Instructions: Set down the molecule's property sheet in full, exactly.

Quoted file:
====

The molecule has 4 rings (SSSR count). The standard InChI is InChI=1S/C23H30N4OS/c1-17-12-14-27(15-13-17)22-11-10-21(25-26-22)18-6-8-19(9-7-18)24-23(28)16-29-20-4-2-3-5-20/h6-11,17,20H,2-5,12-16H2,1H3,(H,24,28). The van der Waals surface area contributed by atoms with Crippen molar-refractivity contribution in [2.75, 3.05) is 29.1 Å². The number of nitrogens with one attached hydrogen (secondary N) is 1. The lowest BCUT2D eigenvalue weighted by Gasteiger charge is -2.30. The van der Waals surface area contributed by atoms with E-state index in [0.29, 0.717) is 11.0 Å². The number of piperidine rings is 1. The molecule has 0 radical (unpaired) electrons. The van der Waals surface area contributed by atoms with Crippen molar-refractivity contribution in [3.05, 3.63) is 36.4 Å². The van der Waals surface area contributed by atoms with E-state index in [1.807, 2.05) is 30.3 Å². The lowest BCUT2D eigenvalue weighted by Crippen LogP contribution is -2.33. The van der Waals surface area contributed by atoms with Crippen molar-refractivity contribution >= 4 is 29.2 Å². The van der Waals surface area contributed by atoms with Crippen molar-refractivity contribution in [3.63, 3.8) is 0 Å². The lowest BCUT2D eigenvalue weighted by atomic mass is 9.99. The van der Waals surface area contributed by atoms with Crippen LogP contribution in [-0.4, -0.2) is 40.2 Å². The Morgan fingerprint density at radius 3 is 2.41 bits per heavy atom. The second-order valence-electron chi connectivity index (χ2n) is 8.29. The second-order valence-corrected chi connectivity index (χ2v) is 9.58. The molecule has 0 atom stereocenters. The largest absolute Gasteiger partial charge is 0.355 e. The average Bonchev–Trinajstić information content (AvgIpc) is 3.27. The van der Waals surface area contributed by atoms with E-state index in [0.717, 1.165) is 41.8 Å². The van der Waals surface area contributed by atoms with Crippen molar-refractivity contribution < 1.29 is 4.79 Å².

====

The molecule has 4 rings (SSSR count). The standard InChI is InChI=1S/C23H30N4OS/c1-17-12-14-27(15-13-17)22-11-10-21(25-26-22)18-6-8-19(9-7-18)24-23(28)16-29-20-4-2-3-5-20/h6-11,17,20H,2-5,12-16H2,1H3,(H,24,28). The van der Waals surface area contributed by atoms with Crippen molar-refractivity contribution in [2.75, 3.05) is 29.1 Å². The number of nitrogens with one attached hydrogen (secondary N) is 1. The lowest BCUT2D eigenvalue weighted by Gasteiger charge is -2.30. The van der Waals surface area contributed by atoms with E-state index in [0.29, 0.717) is 11.0 Å². The number of piperidine rings is 1. The molecule has 0 radical (unpaired) electrons. The van der Waals surface area contributed by atoms with Crippen molar-refractivity contribution in [3.05, 3.63) is 36.4 Å². The van der Waals surface area contributed by atoms with E-state index in [1.807, 2.05) is 30.3 Å². The lowest BCUT2D eigenvalue weighted by Crippen LogP contribution is -2.33. The van der Waals surface area contributed by atoms with Crippen molar-refractivity contribution >= 4 is 29.2 Å². The van der Waals surface area contributed by atoms with Crippen molar-refractivity contribution in [3.63, 3.8) is 0 Å². The lowest BCUT2D eigenvalue weighted by atomic mass is 9.99. The van der Waals surface area contributed by atoms with Crippen LogP contribution in [-0.4, -0.2) is 40.2 Å². The Morgan fingerprint density at radius 3 is 2.41 bits per heavy atom. The second-order valence-electron chi connectivity index (χ2n) is 8.29. The second-order valence-corrected chi connectivity index (χ2v) is 9.58. The molecule has 0 atom stereocenters. The largest absolute Gasteiger partial charge is 0.355 e. The average Bonchev–Trinajstić information content (AvgIpc) is 3.27. The van der Waals surface area contributed by atoms with E-state index in [0.717, 1.165) is 41.8 Å². The van der Waals surface area contributed by atoms with Crippen molar-refractivity contribution < 1.29 is 4.79 Å².